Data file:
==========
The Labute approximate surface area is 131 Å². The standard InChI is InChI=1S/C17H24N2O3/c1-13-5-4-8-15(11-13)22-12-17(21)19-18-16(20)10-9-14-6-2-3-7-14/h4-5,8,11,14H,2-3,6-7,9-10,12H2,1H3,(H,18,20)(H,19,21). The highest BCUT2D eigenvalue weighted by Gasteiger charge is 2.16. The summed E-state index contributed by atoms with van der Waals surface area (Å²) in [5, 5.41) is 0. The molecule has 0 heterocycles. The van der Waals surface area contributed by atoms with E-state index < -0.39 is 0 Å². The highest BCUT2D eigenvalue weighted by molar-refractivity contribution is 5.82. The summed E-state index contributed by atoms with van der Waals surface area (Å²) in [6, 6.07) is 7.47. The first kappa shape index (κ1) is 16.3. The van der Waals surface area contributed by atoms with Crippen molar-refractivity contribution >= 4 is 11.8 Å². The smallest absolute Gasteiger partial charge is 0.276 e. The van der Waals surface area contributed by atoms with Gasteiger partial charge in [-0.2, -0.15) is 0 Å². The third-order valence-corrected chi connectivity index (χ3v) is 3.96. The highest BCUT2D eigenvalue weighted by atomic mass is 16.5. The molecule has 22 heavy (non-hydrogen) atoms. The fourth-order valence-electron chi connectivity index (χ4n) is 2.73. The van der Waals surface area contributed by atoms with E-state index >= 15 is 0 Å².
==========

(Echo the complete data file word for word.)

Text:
The Labute approximate surface area is 131 Å². The standard InChI is InChI=1S/C17H24N2O3/c1-13-5-4-8-15(11-13)22-12-17(21)19-18-16(20)10-9-14-6-2-3-7-14/h4-5,8,11,14H,2-3,6-7,9-10,12H2,1H3,(H,18,20)(H,19,21). The highest BCUT2D eigenvalue weighted by Gasteiger charge is 2.16. The summed E-state index contributed by atoms with van der Waals surface area (Å²) in [5, 5.41) is 0. The molecule has 0 heterocycles. The van der Waals surface area contributed by atoms with E-state index < -0.39 is 0 Å². The highest BCUT2D eigenvalue weighted by molar-refractivity contribution is 5.82. The summed E-state index contributed by atoms with van der Waals surface area (Å²) in [6, 6.07) is 7.47. The first kappa shape index (κ1) is 16.3. The van der Waals surface area contributed by atoms with Crippen molar-refractivity contribution >= 4 is 11.8 Å². The smallest absolute Gasteiger partial charge is 0.276 e. The van der Waals surface area contributed by atoms with Gasteiger partial charge in [-0.2, -0.15) is 0 Å². The third-order valence-corrected chi connectivity index (χ3v) is 3.96. The highest BCUT2D eigenvalue weighted by atomic mass is 16.5. The molecule has 22 heavy (non-hydrogen) atoms. The fourth-order valence-electron chi connectivity index (χ4n) is 2.73. The van der Waals surface area contributed by atoms with E-state index >= 15 is 0 Å².